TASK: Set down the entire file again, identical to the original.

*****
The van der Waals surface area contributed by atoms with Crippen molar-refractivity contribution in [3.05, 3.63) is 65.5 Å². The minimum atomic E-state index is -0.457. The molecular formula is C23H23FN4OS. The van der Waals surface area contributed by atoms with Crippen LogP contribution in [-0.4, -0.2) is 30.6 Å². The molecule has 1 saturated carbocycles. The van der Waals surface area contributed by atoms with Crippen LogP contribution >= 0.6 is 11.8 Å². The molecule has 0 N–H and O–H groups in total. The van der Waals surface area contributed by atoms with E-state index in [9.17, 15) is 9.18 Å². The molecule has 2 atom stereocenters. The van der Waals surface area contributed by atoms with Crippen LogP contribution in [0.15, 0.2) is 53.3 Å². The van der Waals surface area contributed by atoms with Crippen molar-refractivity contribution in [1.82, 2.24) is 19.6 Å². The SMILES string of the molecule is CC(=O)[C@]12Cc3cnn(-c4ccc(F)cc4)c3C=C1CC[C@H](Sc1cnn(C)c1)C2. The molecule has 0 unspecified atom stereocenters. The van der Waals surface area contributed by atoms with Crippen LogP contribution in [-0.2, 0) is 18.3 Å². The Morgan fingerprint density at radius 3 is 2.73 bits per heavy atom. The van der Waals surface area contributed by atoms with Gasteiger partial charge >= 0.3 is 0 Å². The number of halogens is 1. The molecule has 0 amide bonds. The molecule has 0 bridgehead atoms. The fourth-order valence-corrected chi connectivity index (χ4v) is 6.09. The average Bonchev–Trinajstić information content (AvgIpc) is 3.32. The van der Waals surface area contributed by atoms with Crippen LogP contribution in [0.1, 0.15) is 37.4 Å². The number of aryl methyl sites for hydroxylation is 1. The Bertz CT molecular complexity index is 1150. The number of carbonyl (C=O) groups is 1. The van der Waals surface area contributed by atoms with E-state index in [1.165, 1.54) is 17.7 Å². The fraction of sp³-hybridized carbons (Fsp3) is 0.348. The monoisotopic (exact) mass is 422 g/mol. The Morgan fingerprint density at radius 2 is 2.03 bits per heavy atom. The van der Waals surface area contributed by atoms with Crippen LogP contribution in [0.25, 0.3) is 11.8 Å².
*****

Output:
The van der Waals surface area contributed by atoms with Crippen molar-refractivity contribution in [3.05, 3.63) is 65.5 Å². The minimum atomic E-state index is -0.457. The molecular formula is C23H23FN4OS. The van der Waals surface area contributed by atoms with Crippen LogP contribution in [-0.4, -0.2) is 30.6 Å². The molecule has 1 saturated carbocycles. The van der Waals surface area contributed by atoms with Crippen LogP contribution >= 0.6 is 11.8 Å². The molecule has 0 N–H and O–H groups in total. The van der Waals surface area contributed by atoms with E-state index in [9.17, 15) is 9.18 Å². The molecule has 2 atom stereocenters. The van der Waals surface area contributed by atoms with Crippen LogP contribution in [0.15, 0.2) is 53.3 Å². The van der Waals surface area contributed by atoms with Crippen molar-refractivity contribution in [1.82, 2.24) is 19.6 Å². The SMILES string of the molecule is CC(=O)[C@]12Cc3cnn(-c4ccc(F)cc4)c3C=C1CC[C@H](Sc1cnn(C)c1)C2. The molecule has 0 unspecified atom stereocenters. The van der Waals surface area contributed by atoms with Crippen LogP contribution in [-0.2, 0) is 18.3 Å². The Morgan fingerprint density at radius 3 is 2.73 bits per heavy atom. The van der Waals surface area contributed by atoms with Gasteiger partial charge >= 0.3 is 0 Å². The number of halogens is 1. The molecule has 0 amide bonds. The molecule has 0 bridgehead atoms. The fourth-order valence-corrected chi connectivity index (χ4v) is 6.09. The average Bonchev–Trinajstić information content (AvgIpc) is 3.32. The van der Waals surface area contributed by atoms with Crippen LogP contribution in [0.1, 0.15) is 37.4 Å². The number of aryl methyl sites for hydroxylation is 1. The Bertz CT molecular complexity index is 1150. The number of carbonyl (C=O) groups is 1. The van der Waals surface area contributed by atoms with E-state index in [1.165, 1.54) is 17.7 Å². The fraction of sp³-hybridized carbons (Fsp3) is 0.348. The monoisotopic (exact) mass is 422 g/mol. The Morgan fingerprint density at radius 2 is 2.03 bits per heavy atom. The van der Waals surface area contributed by atoms with Crippen LogP contribution in [0.25, 0.3) is 11.8 Å².